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When last summer we acknowledged the poor timing of our earlier advice to buy shares in Ceres Power, the fuel cell company, we had no idea how much worse things were going to get. But the shares went on to fall by a further 47pc by early February.
Questor attributes this severe slide to the steady worsening of inflation expectations over the second half of last year.
As a company whose prospects for significant profitability lie several years hence, Ceres is just the kind of stock that investors get nervous about when inflation rears its head: they start to see the attraction of businesses that will make them returns now, in today’s money, rather than in the devalued currency of the future.
But the share price has recovered strongly from its 517p nadir of Feb 8. Partly this is thanks to the announcement the company made the following day of a new three-way joint venture arrangement in China involving Bosch, the German engineering giant, and China’s Weichai.
Matt Evans of Ninety One, the asset manager, whose enthusiasm for Ceres prompted our tip, said the joint ventures were “likely to materially derisk China”. As they offered greater protection of intellectual property and showed “the commercial potential of the Ceres technology as validated further by Weichai and Bosch”.
Questor suspects that the shares have also benefited from a renewed sense among investors that green energy sources such as Ceres’s fuel cells will be part of the means to wean the West off Vladimir Putin’s oil and gas.
Set against that, the war in Ukraine has given another boost to inflation and further undermined the investment appeal of out-and-out growth stocks.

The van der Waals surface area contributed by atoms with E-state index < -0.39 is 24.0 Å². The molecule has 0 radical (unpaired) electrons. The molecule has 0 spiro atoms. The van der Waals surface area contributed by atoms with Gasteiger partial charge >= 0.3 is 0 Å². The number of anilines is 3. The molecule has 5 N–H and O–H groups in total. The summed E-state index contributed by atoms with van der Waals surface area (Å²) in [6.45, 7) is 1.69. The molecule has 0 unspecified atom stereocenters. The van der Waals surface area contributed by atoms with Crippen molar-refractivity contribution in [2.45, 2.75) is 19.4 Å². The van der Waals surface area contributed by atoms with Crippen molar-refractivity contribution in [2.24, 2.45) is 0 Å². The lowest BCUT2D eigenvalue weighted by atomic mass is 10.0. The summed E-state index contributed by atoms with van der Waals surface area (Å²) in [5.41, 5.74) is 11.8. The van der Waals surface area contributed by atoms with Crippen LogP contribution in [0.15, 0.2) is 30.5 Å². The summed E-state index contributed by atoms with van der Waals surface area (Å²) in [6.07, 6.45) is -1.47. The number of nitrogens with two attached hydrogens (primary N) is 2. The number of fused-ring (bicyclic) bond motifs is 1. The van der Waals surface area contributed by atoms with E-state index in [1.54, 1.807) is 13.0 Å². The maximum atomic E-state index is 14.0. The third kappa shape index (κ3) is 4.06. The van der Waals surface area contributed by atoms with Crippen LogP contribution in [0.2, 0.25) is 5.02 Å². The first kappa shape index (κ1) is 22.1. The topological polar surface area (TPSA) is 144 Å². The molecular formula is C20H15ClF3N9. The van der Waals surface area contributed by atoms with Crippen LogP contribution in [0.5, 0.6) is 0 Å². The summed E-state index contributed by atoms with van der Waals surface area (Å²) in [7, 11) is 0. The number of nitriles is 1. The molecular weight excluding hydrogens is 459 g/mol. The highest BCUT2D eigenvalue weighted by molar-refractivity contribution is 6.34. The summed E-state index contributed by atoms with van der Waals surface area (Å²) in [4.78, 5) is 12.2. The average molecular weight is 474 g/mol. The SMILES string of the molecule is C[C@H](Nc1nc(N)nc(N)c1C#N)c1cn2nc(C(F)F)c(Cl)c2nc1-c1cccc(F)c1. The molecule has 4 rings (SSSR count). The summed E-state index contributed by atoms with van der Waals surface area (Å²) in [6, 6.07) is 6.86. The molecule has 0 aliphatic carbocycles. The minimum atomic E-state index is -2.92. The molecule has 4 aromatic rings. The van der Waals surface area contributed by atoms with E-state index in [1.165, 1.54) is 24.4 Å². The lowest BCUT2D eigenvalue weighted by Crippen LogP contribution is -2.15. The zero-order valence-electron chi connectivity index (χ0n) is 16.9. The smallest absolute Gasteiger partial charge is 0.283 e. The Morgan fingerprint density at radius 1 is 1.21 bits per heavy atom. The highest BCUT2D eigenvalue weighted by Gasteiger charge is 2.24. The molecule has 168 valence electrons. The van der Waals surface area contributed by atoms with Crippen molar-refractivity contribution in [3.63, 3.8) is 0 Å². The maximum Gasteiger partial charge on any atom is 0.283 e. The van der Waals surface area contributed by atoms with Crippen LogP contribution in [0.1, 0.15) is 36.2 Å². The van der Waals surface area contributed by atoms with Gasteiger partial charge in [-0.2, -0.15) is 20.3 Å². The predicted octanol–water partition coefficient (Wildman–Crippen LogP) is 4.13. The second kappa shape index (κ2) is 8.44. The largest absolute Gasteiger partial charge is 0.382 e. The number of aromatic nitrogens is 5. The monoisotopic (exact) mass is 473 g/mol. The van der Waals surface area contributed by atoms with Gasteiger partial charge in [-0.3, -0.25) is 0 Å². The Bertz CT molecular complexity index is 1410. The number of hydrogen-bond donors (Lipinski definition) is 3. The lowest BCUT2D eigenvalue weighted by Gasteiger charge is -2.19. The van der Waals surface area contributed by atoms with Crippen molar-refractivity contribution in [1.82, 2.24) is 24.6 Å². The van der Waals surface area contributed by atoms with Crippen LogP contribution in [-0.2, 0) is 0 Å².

Faced with such an unpredictable brew of economic and political forces, we should perhaps take a step back and remind ourselves of the original case for investing in Ceres: that it has world‑beating green energy technology and a business model.
It is based on leaving manufacturing to partners, that offers the prospect of rapid growth in production all undertaken at someone else’s risk and funded by someone else’s capital.
We are however asking readers to take a lot on trust: that the technology will attract enough customers that Ceres’s partners will build fuel cells in sufficient quantities to offer a decent return, in the form of royalties, for its investment in its designs.
But the case is just as strong as when we first tipped the shares – or stronger still. We’ll hold on.
Questor says: hold
Share price at close: 731p
Update: AJ Bell
If we bought a good business too expensively with Ceres Power, can we buy a good business cheaply with AJ Bell?
Admittedly the shares are 27pc higher than when we advised readers who took part in its flotation in December 2018 to bank a quick 50pc profit a month later. But the business is also a lot bigger and a lot more profitable.
“It may have been the right call to sell three years ago but since then the firm has reported three years of strong earnings growth – of 26pc, 28pc and 13pc,” says Eric Burns of Sanford DeLand Asset Management, whose Free Spirit fund recently invested in the stock.
“The operational performance of the business has gone gangbusters – this is a company that has grown very strongly over the past two years without the share price keeping up.”
Some investors worry that investment platforms’ profits are too tied to the performance of the stock market as a whole. AJ Bell’s headline charge, for example, is 0.25pc a year of a customer’s assets. If the stock market crashes, so too will that customer’s wealth and AJ Bell’s cut of it. But Burns says there is more to the story.
“Rising interest rates are good for platforms because they mean more interest on customers’ cash deposits. A rise of a quarter of a percentage point in interest rates would offset a 10pc fall in the markets, for example,” he says.
“And while it is anyone’s guess what markets will do in the short term, our holding is not predicated on markets having another good year; it’s more a structural story over the next five to 10 years. This is an ably run and respected business and one that treats its customers well.” Time to buy.
Questor says: buy
Share price at close: 305.2p
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